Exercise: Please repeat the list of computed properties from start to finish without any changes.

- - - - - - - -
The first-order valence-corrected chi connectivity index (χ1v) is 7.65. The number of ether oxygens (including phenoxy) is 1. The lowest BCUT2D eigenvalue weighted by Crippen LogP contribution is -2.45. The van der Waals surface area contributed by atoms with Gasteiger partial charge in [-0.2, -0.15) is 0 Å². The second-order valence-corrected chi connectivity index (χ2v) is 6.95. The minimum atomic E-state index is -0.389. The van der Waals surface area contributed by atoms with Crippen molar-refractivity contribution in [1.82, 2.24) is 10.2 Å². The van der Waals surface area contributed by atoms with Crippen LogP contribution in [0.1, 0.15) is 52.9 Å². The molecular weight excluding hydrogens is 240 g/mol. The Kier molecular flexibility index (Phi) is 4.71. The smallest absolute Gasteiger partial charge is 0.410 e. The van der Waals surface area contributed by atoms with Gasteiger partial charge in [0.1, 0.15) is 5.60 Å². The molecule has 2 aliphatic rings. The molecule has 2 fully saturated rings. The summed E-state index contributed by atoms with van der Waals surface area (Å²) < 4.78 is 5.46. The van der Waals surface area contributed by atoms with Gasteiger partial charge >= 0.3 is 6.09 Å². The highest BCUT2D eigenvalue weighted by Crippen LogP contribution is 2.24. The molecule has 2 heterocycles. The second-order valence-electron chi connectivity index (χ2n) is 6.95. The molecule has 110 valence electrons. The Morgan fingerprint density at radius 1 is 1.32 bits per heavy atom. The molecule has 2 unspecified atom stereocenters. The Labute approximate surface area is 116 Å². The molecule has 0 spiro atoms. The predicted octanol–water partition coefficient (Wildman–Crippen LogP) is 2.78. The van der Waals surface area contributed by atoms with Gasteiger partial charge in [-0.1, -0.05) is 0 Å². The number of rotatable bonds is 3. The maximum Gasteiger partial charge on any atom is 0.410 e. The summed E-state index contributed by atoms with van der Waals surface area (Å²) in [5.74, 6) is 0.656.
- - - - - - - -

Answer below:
The first-order valence-corrected chi connectivity index (χ1v) is 7.65. The number of ether oxygens (including phenoxy) is 1. The lowest BCUT2D eigenvalue weighted by Crippen LogP contribution is -2.45. The van der Waals surface area contributed by atoms with Gasteiger partial charge in [-0.2, -0.15) is 0 Å². The second-order valence-corrected chi connectivity index (χ2v) is 6.95. The minimum atomic E-state index is -0.389. The van der Waals surface area contributed by atoms with Crippen molar-refractivity contribution in [1.82, 2.24) is 10.2 Å². The van der Waals surface area contributed by atoms with Crippen LogP contribution in [0.1, 0.15) is 52.9 Å². The molecular weight excluding hydrogens is 240 g/mol. The Kier molecular flexibility index (Phi) is 4.71. The smallest absolute Gasteiger partial charge is 0.410 e. The van der Waals surface area contributed by atoms with Gasteiger partial charge in [0.1, 0.15) is 5.60 Å². The molecule has 2 aliphatic rings. The molecule has 2 fully saturated rings. The summed E-state index contributed by atoms with van der Waals surface area (Å²) < 4.78 is 5.46. The van der Waals surface area contributed by atoms with Gasteiger partial charge >= 0.3 is 6.09 Å². The highest BCUT2D eigenvalue weighted by Crippen LogP contribution is 2.24. The molecule has 2 heterocycles. The second-order valence-electron chi connectivity index (χ2n) is 6.95. The molecule has 110 valence electrons. The Morgan fingerprint density at radius 1 is 1.32 bits per heavy atom. The molecule has 2 unspecified atom stereocenters. The Labute approximate surface area is 116 Å². The molecule has 0 spiro atoms. The predicted octanol–water partition coefficient (Wildman–Crippen LogP) is 2.78. The van der Waals surface area contributed by atoms with Gasteiger partial charge in [-0.1, -0.05) is 0 Å². The number of rotatable bonds is 3. The maximum Gasteiger partial charge on any atom is 0.410 e. The summed E-state index contributed by atoms with van der Waals surface area (Å²) in [5.74, 6) is 0.656.